Thursday, August 20, 2020

Fwd: AFL-CIO Dispatch, Aug. 20, 2020




We know our democracy is under siege, and over the last week, we witnessed another attack. When Donald Trump and his handpicked postmaster general threatened the U.S. Postal Service (USPS), we responded. We heard the voices of the 500,000 union members—the mail handlers, the letter carriers and the postal workers—who work for this beloved and trusted agency. We heard the voices of senior citizens who depend on USPS for their Social Security checks, and the heroic veterans who receive their prescriptions by mail. We heard the voices of a nation sick and tired of the schemes and the manipulation and the lies.


Make no mistake, we are pleased that Postmaster General Louis DeJoy backed down this week, halting plans to further diminish this revered public service. But that is not enough. It does not reverse the damage already done, such as limits on overtime and the removal of mailboxes and sorting machines. And it only commits to standing down through Election Day.


That's why we strongly support Speaker Pelosi's decision to take up legislation to protect the post office. It's why we are pushing the Senate to pass the HEROES Act, which includes $25 billion in funding the Postal Service needs to deal with the consequences of the coronavirus crisis. It's why we're working with our postal unions to negotiate a settlement with the postmaster general that protects the public's right to get the mail delivered promptly, including mail-in ballots. We're going to win this fight. I know Donald Trump is trying to get people to believe you can't trust the mail—but in the labor movement, we know we can trust our brothers, sisters and friends in the Postal Service to get our mail-in votes delivered.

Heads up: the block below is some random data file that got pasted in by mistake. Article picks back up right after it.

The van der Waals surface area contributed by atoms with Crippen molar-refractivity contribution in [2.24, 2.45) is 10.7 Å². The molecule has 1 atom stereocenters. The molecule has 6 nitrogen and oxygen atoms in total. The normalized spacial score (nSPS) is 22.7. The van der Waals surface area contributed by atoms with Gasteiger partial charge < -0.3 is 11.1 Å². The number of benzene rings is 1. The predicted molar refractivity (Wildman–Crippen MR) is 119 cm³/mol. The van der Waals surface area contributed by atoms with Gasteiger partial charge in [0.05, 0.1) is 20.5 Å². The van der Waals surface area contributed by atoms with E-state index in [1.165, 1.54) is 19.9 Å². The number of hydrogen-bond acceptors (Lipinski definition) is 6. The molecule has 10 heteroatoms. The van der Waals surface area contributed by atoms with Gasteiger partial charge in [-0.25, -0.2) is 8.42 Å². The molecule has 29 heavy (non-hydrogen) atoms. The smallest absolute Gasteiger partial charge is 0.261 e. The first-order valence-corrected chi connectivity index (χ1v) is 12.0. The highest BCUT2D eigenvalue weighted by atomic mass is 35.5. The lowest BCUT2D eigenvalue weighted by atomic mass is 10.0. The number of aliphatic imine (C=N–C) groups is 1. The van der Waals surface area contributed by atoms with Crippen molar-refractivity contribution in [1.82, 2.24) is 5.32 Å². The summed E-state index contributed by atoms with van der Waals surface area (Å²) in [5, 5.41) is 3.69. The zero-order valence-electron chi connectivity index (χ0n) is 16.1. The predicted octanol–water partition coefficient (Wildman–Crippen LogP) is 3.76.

The Labor Council for Latin American Advancement (LCLAA) is welcoming Jose Vargas as its new executive director. Vargas, a member of the United Federation of Teachers-AFT (UFT-AFT), began his career as a paraprofessional and spent most of his career working in the Bronx as an early childhood teacher in New York City's public schools.


"Our nation, communities and people face trying times which pose many challenges, as well as opportunities for our organization," said Yanira Merino (LIUNA), LCLAA national president. "I am sure Jose's leadership will be of dire importance as we strive to address a variety of issues that affect Latino working families. I welcome Jose to his new role and wish him success as he embarks in this important journey."


Vargas' connection to LCLAA dates back to the early 1990s, when fellow UFT leader (and LCLAA co-founder) Maria Portalatin encouraged him to join the organization. In 2012, he became LCLAA's second secretary-treasurer, a position that previously had been filled by Portalatin. His longstanding commitment to and knowledge of LCLAA, the labor movement, and Latino and immigrant communities will be instrumental as he takes on his new role. The AFL-CIO joins in welcoming Jose Vargas as the new executive director of LCLAA.



The United Association of Union Plumbers and Pipefitters (UA) announced on Monday that its Political Engagement Committee has concluded its endorsement process with a decision to endorse former Vice President Joe Biden for president. The announcement is the result of a monthslong process that weighed the merits of both leading presidential candidates and whether either had earned the support of the more than 359,000 members of the UA—or whether the union should remain neutral.